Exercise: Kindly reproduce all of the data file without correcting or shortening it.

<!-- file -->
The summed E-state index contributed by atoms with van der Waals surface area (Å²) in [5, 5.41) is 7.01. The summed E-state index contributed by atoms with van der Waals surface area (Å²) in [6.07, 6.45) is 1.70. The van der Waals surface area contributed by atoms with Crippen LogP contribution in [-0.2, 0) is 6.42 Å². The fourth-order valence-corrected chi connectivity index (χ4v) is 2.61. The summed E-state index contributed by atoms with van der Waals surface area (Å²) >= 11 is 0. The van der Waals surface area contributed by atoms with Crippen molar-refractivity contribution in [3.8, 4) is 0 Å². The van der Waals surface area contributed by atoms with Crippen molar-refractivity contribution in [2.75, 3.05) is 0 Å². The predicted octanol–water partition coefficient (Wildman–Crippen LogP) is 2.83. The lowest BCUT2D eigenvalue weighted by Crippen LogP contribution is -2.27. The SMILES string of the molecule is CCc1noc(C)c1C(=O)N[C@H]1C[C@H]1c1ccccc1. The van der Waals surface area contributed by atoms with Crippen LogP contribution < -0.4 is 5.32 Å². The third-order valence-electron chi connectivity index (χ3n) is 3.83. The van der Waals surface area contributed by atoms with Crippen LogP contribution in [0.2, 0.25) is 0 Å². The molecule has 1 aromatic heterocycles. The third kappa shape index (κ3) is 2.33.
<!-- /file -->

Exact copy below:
The summed E-state index contributed by atoms with van der Waals surface area (Å²) in [5, 5.41) is 7.01. The summed E-state index contributed by atoms with van der Waals surface area (Å²) in [6.07, 6.45) is 1.70. The van der Waals surface area contributed by atoms with Crippen LogP contribution in [-0.2, 0) is 6.42 Å². The fourth-order valence-corrected chi connectivity index (χ4v) is 2.61. The summed E-state index contributed by atoms with van der Waals surface area (Å²) >= 11 is 0. The van der Waals surface area contributed by atoms with Crippen molar-refractivity contribution in [3.8, 4) is 0 Å². The van der Waals surface area contributed by atoms with Crippen molar-refractivity contribution in [2.75, 3.05) is 0 Å². The predicted octanol–water partition coefficient (Wildman–Crippen LogP) is 2.83. The lowest BCUT2D eigenvalue weighted by Crippen LogP contribution is -2.27. The SMILES string of the molecule is CCc1noc(C)c1C(=O)N[C@H]1C[C@H]1c1ccccc1. The van der Waals surface area contributed by atoms with Crippen LogP contribution < -0.4 is 5.32 Å². The third-order valence-electron chi connectivity index (χ3n) is 3.83. The van der Waals surface area contributed by atoms with Crippen LogP contribution in [0.2, 0.25) is 0 Å². The molecule has 1 aromatic heterocycles. The third kappa shape index (κ3) is 2.33.